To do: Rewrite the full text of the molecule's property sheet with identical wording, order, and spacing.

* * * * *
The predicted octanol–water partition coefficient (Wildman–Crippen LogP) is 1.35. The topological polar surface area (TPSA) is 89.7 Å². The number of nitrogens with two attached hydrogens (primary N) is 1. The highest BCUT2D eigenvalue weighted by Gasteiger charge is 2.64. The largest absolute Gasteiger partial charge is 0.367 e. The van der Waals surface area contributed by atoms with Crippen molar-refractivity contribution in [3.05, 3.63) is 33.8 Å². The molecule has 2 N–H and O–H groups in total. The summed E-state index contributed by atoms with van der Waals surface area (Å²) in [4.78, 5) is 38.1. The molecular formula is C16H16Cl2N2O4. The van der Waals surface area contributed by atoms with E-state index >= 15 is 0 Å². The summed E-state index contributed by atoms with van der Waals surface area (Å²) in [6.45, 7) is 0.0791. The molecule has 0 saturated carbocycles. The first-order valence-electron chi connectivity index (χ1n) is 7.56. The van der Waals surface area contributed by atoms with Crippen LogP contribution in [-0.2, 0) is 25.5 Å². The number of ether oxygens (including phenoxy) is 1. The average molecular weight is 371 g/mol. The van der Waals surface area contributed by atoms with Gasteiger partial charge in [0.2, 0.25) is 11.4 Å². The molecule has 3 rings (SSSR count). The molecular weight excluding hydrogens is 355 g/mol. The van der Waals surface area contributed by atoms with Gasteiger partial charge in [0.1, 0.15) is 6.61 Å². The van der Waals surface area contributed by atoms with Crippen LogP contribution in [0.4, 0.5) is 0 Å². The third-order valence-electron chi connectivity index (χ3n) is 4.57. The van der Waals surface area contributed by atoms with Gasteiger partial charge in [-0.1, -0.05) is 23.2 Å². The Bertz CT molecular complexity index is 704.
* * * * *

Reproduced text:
The predicted octanol–water partition coefficient (Wildman–Crippen LogP) is 1.35. The topological polar surface area (TPSA) is 89.7 Å². The number of nitrogens with two attached hydrogens (primary N) is 1. The highest BCUT2D eigenvalue weighted by Gasteiger charge is 2.64. The largest absolute Gasteiger partial charge is 0.367 e. The van der Waals surface area contributed by atoms with Crippen molar-refractivity contribution in [3.05, 3.63) is 33.8 Å². The molecule has 2 N–H and O–H groups in total. The summed E-state index contributed by atoms with van der Waals surface area (Å²) in [4.78, 5) is 38.1. The molecular formula is C16H16Cl2N2O4. The van der Waals surface area contributed by atoms with E-state index >= 15 is 0 Å². The summed E-state index contributed by atoms with van der Waals surface area (Å²) in [6.45, 7) is 0.0791. The molecule has 0 saturated carbocycles. The first-order valence-electron chi connectivity index (χ1n) is 7.56. The van der Waals surface area contributed by atoms with Crippen LogP contribution in [-0.2, 0) is 25.5 Å². The number of ether oxygens (including phenoxy) is 1. The average molecular weight is 371 g/mol. The van der Waals surface area contributed by atoms with Gasteiger partial charge in [0.2, 0.25) is 11.4 Å². The molecule has 3 rings (SSSR count). The molecular weight excluding hydrogens is 355 g/mol. The van der Waals surface area contributed by atoms with Gasteiger partial charge in [0.1, 0.15) is 6.61 Å². The van der Waals surface area contributed by atoms with Crippen LogP contribution in [0.4, 0.5) is 0 Å². The third-order valence-electron chi connectivity index (χ3n) is 4.57. The van der Waals surface area contributed by atoms with Gasteiger partial charge in [-0.1, -0.05) is 23.2 Å². The Bertz CT molecular complexity index is 704.